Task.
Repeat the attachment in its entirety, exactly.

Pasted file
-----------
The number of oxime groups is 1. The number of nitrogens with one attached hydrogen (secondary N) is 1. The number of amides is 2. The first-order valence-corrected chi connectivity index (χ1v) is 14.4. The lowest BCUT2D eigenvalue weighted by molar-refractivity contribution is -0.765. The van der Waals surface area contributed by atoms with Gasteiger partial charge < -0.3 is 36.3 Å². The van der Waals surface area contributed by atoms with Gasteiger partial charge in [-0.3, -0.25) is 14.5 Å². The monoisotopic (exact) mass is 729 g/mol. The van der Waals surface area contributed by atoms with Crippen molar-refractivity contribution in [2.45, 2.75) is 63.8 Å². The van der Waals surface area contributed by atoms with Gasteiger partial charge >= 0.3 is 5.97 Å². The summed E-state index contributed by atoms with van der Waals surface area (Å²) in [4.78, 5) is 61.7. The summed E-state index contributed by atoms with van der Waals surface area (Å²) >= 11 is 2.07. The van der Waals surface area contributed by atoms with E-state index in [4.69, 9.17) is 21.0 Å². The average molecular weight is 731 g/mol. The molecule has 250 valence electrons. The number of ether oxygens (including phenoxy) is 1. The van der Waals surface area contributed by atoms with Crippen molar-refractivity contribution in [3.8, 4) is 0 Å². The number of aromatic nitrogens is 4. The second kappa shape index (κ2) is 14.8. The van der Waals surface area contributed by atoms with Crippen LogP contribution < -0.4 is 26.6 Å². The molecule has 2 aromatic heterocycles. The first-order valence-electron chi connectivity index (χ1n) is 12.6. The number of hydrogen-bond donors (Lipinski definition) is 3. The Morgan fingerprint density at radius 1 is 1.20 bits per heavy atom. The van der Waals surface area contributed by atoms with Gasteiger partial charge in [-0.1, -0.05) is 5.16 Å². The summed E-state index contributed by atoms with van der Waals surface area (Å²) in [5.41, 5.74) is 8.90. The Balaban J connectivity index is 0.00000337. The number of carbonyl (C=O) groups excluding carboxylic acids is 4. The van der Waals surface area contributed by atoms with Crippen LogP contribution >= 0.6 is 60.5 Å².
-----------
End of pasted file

The number of oxime groups is 1. The number of nitrogens with one attached hydrogen (secondary N) is 1. The number of amides is 2. The first-order valence-corrected chi connectivity index (χ1v) is 14.4. The lowest BCUT2D eigenvalue weighted by molar-refractivity contribution is -0.765. The van der Waals surface area contributed by atoms with Gasteiger partial charge < -0.3 is 36.3 Å². The van der Waals surface area contributed by atoms with Gasteiger partial charge in [-0.3, -0.25) is 14.5 Å². The monoisotopic (exact) mass is 729 g/mol. The van der Waals surface area contributed by atoms with Crippen molar-refractivity contribution in [2.45, 2.75) is 63.8 Å². The van der Waals surface area contributed by atoms with Gasteiger partial charge >= 0.3 is 5.97 Å². The summed E-state index contributed by atoms with van der Waals surface area (Å²) in [4.78, 5) is 61.7. The summed E-state index contributed by atoms with van der Waals surface area (Å²) >= 11 is 2.07. The van der Waals surface area contributed by atoms with E-state index in [4.69, 9.17) is 21.0 Å². The average molecular weight is 731 g/mol. The molecule has 250 valence electrons. The number of ether oxygens (including phenoxy) is 1. The van der Waals surface area contributed by atoms with Crippen molar-refractivity contribution in [3.8, 4) is 0 Å². The number of aromatic nitrogens is 4. The second kappa shape index (κ2) is 14.8. The van der Waals surface area contributed by atoms with Crippen LogP contribution < -0.4 is 26.6 Å². The molecule has 2 aromatic heterocycles. The first-order valence-electron chi connectivity index (χ1n) is 12.6. The number of hydrogen-bond donors (Lipinski definition) is 3. The Morgan fingerprint density at radius 1 is 1.20 bits per heavy atom. The van der Waals surface area contributed by atoms with Gasteiger partial charge in [-0.1, -0.05) is 5.16 Å². The summed E-state index contributed by atoms with van der Waals surface area (Å²) in [5.41, 5.74) is 8.90. The Balaban J connectivity index is 0.00000337. The number of carbonyl (C=O) groups excluding carboxylic acids is 4. The van der Waals surface area contributed by atoms with Crippen LogP contribution >= 0.6 is 60.5 Å².